Monday, March 12, 2012

Brew: An Actual Drinkable Batch

Finally, the third time is the charm.  Something I can actually give to people I like.  The other swills I created I sent to my enemy's.  They sent it back.

We'll call this one the Turling Castle Pale Ale.  I like that.  Imagine on the label a big picture of a castle with me at the top surrounded by...well, I digress.  I picked up a new toy for this batch.  Actually, I didn't "pick it up" so much as "borrow" it from my father-in-law.

This is where I should impress you by spewing out how many BTU's it runs.  I have no idea.  Let's just go with it gets really, really hot.  Hotter then the stove.  Cooler then the sun.  It's somewhere between those two.

Here we are brewing the wort.  I did have a little trouble being outside as a few week's back when this batch was made we had Santa Ana winds.  It seems we've had Santa Ana's all winter.  (For those of you wondering, Santa Ana winds occur when a high pressure system sits over Nevada/Arizona and a low pressure system is off our California coast.  The hot, dry desert air moves from the high pressure system to the low blowing it's way across Southern California.  One of the rare occasions it can actually be as hot, if not hotter, on the coast then here inland.)

Off to take the wort into the house to place it in the ice bath in the sink.  I don't have a cooler yet.  Baby steps.

I got my recipe from Palmer's How to Brew book and modified it slightly for what my brew shop carried. Here's the recipe and the process:

          3 lbs. Briess Golden Light Dried Malt
          3 lbs. Briess Sparkling Amber Dried Malt
          1 oz. Cascade hops (pellets)
          .5 oz. Columbus hops (pellets)
          California V Ale Yeast - liquid (1 vile)

In the pot placed three gallons bottled drinking water, brought to a boil and added the malt extracts.  Just pour them in while stirring.  Waited a couple of minutes for the hot break (the point where it's less likely the whole concoction will explode) and threw in the Columbus hops.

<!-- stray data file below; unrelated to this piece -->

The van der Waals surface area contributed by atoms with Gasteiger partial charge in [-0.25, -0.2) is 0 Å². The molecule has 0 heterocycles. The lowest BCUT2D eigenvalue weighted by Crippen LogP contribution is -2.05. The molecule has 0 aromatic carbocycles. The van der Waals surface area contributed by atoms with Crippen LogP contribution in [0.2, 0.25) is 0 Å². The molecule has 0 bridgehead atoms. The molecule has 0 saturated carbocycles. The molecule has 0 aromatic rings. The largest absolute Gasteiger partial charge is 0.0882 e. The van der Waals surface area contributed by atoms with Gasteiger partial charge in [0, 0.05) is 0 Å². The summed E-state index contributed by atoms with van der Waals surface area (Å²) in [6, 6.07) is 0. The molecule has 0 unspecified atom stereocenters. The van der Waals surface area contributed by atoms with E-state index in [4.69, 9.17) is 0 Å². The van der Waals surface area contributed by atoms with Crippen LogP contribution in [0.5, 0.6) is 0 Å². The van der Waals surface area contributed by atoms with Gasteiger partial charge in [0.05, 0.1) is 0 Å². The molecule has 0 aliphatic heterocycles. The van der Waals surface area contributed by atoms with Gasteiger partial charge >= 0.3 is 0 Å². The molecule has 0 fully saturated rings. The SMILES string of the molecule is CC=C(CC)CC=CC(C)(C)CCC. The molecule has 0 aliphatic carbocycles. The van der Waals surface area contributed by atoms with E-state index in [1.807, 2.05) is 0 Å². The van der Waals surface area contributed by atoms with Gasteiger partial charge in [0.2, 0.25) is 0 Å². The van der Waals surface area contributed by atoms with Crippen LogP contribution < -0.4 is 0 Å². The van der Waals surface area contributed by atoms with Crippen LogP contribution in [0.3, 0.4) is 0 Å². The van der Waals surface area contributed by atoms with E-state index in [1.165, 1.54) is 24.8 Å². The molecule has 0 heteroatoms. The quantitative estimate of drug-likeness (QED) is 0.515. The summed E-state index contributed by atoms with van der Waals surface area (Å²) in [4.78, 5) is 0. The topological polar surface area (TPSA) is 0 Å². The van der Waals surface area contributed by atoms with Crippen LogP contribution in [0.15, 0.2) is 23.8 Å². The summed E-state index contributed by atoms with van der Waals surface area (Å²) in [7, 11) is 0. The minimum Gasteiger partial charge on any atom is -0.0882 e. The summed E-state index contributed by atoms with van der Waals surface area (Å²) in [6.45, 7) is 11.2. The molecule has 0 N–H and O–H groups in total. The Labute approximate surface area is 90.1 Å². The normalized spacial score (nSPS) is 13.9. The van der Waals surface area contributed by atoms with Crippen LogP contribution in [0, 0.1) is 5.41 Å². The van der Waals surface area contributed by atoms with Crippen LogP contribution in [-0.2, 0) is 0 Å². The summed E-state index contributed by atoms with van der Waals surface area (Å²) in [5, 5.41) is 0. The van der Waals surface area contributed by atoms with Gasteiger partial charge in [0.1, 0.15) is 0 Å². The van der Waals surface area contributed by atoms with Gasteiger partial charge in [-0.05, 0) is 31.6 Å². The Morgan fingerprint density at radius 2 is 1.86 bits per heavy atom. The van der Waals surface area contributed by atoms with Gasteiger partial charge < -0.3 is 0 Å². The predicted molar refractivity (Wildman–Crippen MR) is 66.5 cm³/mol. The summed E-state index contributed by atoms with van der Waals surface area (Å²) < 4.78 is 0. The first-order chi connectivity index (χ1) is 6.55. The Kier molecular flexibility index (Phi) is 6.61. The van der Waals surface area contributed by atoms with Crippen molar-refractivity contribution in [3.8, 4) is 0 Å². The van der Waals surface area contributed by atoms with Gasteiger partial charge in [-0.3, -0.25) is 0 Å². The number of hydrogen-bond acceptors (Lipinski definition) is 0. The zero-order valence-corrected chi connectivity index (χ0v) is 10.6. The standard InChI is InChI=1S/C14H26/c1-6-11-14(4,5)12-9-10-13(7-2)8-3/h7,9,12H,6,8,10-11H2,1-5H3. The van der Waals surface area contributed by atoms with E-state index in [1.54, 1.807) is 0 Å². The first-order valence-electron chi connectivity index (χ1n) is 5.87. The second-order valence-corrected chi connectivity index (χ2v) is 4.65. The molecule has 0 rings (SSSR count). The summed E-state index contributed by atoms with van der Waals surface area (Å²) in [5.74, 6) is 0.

At minute 45 I added the Cascade hops and 5 teaspoons of yeast nutrient.  The yeast nutrient is optional.  Gives the little buggers a little more to munch on.

At minute 50, I added 1 tablet of Whirlfloc.  This is for clarity (I think, the guy at the brew shop was helping 5 people at one time, but I'm pretty sure that's what this is for).

At minute 60, we're done.  I then dunked placed the pot in the sink filled with ice to cool it.  Took 51 minutes to get it down to 75.  Then, I pitched the yeast in after putting it in the fermenting bucket along with another 2 gallons of bottled drinking water.

I wish I could have calculated the alcohol content, but I was so happy the house was still standing I forgot to get the original gravity (OG) reading.  The final gravity (FG) was 1.02, but that doesn't do us much good.

Anyway, the brew turned out pretty darn good if I do say so myself.  I would put it right between a pale ale and an india pale ale.  I may go a little easier on the hops the next batch and see what happens.

Until, then, cheers!


  1. Good work. I'm hoping that picture is of it settling or you're drinking too early!

    I am awaiting a delivery of Nelson Sauvin hops for my next batch. They have a sort of tangy fruitiness followed by a dry and sour aftertaste. Lovely in a pale ale. I don't know their exact AA so I can't calculate recipe yet, but they should be here within days!!!

  2. Thanks, IG. It's a little deceiving as it's a frozen glass, so there is frost on the top. After pouring it starts out with a finger width sized head. It's a little more in the frosted glass.

    I'll be interested to find out how the Nelson Sauvin goes. I believe you mentioned that previously.

  3. Ah, wait until you get that copper coil chiller for your wort, you'll wonder how you ever survived without it ;) Congrats on your drinkable brew! Next step...grain!

  4. Thanks Curbstone. I am looking forward to a chiller, although frantically pouring ice into the sink while praying it doesn't overflow is really a lot of fun. And, I think I need a few more of the entry levels before I start with grain. Although, there is a great spot in the backyard for barley and hops...